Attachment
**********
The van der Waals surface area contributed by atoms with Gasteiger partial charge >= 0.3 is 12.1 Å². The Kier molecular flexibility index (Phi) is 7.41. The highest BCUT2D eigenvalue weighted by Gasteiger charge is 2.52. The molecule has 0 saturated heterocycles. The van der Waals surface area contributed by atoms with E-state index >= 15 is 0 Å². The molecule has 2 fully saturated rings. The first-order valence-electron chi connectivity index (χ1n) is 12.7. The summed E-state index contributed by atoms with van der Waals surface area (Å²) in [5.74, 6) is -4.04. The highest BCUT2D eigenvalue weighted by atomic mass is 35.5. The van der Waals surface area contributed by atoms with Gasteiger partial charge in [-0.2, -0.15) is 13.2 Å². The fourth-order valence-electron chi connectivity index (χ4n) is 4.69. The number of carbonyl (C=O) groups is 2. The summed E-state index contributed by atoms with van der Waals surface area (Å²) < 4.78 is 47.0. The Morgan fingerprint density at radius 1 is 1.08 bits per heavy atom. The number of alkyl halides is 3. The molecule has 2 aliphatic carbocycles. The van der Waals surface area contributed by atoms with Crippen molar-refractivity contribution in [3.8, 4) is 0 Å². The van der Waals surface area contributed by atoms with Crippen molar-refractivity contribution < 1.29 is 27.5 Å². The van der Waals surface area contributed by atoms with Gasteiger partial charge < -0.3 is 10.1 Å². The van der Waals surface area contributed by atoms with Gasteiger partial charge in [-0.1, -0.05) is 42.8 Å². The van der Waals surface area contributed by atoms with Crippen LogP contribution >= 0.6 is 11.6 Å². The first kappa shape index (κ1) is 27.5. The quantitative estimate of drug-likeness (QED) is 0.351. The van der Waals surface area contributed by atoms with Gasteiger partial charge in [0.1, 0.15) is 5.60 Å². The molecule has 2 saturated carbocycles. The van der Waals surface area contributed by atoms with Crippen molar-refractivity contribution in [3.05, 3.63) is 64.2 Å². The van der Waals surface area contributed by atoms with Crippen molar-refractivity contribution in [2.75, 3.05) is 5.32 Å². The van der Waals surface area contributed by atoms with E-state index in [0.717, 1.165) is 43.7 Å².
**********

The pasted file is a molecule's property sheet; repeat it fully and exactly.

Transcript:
The van der Waals surface area contributed by atoms with Gasteiger partial charge >= 0.3 is 12.1 Å². The Kier molecular flexibility index (Phi) is 7.41. The highest BCUT2D eigenvalue weighted by Gasteiger charge is 2.52. The molecule has 0 saturated heterocycles. The van der Waals surface area contributed by atoms with E-state index >= 15 is 0 Å². The molecule has 2 fully saturated rings. The first-order valence-electron chi connectivity index (χ1n) is 12.7. The summed E-state index contributed by atoms with van der Waals surface area (Å²) in [5.74, 6) is -4.04. The highest BCUT2D eigenvalue weighted by atomic mass is 35.5. The van der Waals surface area contributed by atoms with Gasteiger partial charge in [-0.2, -0.15) is 13.2 Å². The fourth-order valence-electron chi connectivity index (χ4n) is 4.69. The number of carbonyl (C=O) groups is 2. The summed E-state index contributed by atoms with van der Waals surface area (Å²) < 4.78 is 47.0. The Morgan fingerprint density at radius 1 is 1.08 bits per heavy atom. The number of alkyl halides is 3. The molecule has 2 aliphatic carbocycles. The van der Waals surface area contributed by atoms with Crippen molar-refractivity contribution in [3.8, 4) is 0 Å². The van der Waals surface area contributed by atoms with Crippen molar-refractivity contribution < 1.29 is 27.5 Å². The van der Waals surface area contributed by atoms with Gasteiger partial charge < -0.3 is 10.1 Å². The van der Waals surface area contributed by atoms with Gasteiger partial charge in [-0.1, -0.05) is 42.8 Å². The van der Waals surface area contributed by atoms with Crippen LogP contribution >= 0.6 is 11.6 Å². The first kappa shape index (κ1) is 27.5. The quantitative estimate of drug-likeness (QED) is 0.351. The van der Waals surface area contributed by atoms with Gasteiger partial charge in [0.1, 0.15) is 5.60 Å². The molecule has 2 saturated carbocycles. The van der Waals surface area contributed by atoms with Crippen molar-refractivity contribution in [3.05, 3.63) is 64.2 Å². The van der Waals surface area contributed by atoms with Crippen molar-refractivity contribution in [2.75, 3.05) is 5.32 Å². The van der Waals surface area contributed by atoms with E-state index in [0.717, 1.165) is 43.7 Å².